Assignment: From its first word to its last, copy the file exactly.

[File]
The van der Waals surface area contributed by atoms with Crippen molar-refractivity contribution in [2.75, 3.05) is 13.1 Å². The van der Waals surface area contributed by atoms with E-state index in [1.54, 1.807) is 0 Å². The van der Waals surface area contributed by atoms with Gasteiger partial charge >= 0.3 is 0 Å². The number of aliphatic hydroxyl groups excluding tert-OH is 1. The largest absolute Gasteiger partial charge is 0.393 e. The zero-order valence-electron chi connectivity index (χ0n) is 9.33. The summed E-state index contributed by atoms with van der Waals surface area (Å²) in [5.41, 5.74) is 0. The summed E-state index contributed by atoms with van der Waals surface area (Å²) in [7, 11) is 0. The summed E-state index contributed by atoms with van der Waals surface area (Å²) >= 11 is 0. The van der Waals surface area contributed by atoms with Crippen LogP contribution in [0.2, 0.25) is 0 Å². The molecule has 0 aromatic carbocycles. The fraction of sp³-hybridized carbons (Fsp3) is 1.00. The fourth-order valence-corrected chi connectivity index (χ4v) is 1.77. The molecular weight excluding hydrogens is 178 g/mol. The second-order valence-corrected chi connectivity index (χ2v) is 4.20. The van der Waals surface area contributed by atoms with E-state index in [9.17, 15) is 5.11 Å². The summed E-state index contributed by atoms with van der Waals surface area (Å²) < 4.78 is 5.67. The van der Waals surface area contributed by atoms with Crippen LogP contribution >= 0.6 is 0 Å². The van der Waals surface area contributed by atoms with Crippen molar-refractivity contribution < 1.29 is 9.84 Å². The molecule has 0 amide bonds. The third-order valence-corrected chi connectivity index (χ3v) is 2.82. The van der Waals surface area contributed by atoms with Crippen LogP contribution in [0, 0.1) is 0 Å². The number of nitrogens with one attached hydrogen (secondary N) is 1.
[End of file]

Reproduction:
The van der Waals surface area contributed by atoms with Crippen molar-refractivity contribution in [2.75, 3.05) is 13.1 Å². The van der Waals surface area contributed by atoms with E-state index in [1.54, 1.807) is 0 Å². The van der Waals surface area contributed by atoms with Gasteiger partial charge >= 0.3 is 0 Å². The number of aliphatic hydroxyl groups excluding tert-OH is 1. The largest absolute Gasteiger partial charge is 0.393 e. The zero-order valence-electron chi connectivity index (χ0n) is 9.33. The summed E-state index contributed by atoms with van der Waals surface area (Å²) in [5.41, 5.74) is 0. The summed E-state index contributed by atoms with van der Waals surface area (Å²) in [7, 11) is 0. The summed E-state index contributed by atoms with van der Waals surface area (Å²) >= 11 is 0. The van der Waals surface area contributed by atoms with Crippen LogP contribution in [0.2, 0.25) is 0 Å². The molecule has 0 aromatic carbocycles. The fraction of sp³-hybridized carbons (Fsp3) is 1.00. The fourth-order valence-corrected chi connectivity index (χ4v) is 1.77. The molecular weight excluding hydrogens is 178 g/mol. The second-order valence-corrected chi connectivity index (χ2v) is 4.20. The van der Waals surface area contributed by atoms with E-state index in [9.17, 15) is 5.11 Å². The summed E-state index contributed by atoms with van der Waals surface area (Å²) < 4.78 is 5.67. The van der Waals surface area contributed by atoms with Crippen LogP contribution >= 0.6 is 0 Å². The van der Waals surface area contributed by atoms with Crippen molar-refractivity contribution < 1.29 is 9.84 Å². The molecule has 0 amide bonds. The third-order valence-corrected chi connectivity index (χ3v) is 2.82. The van der Waals surface area contributed by atoms with Crippen LogP contribution in [0, 0.1) is 0 Å². The number of nitrogens with one attached hydrogen (secondary N) is 1.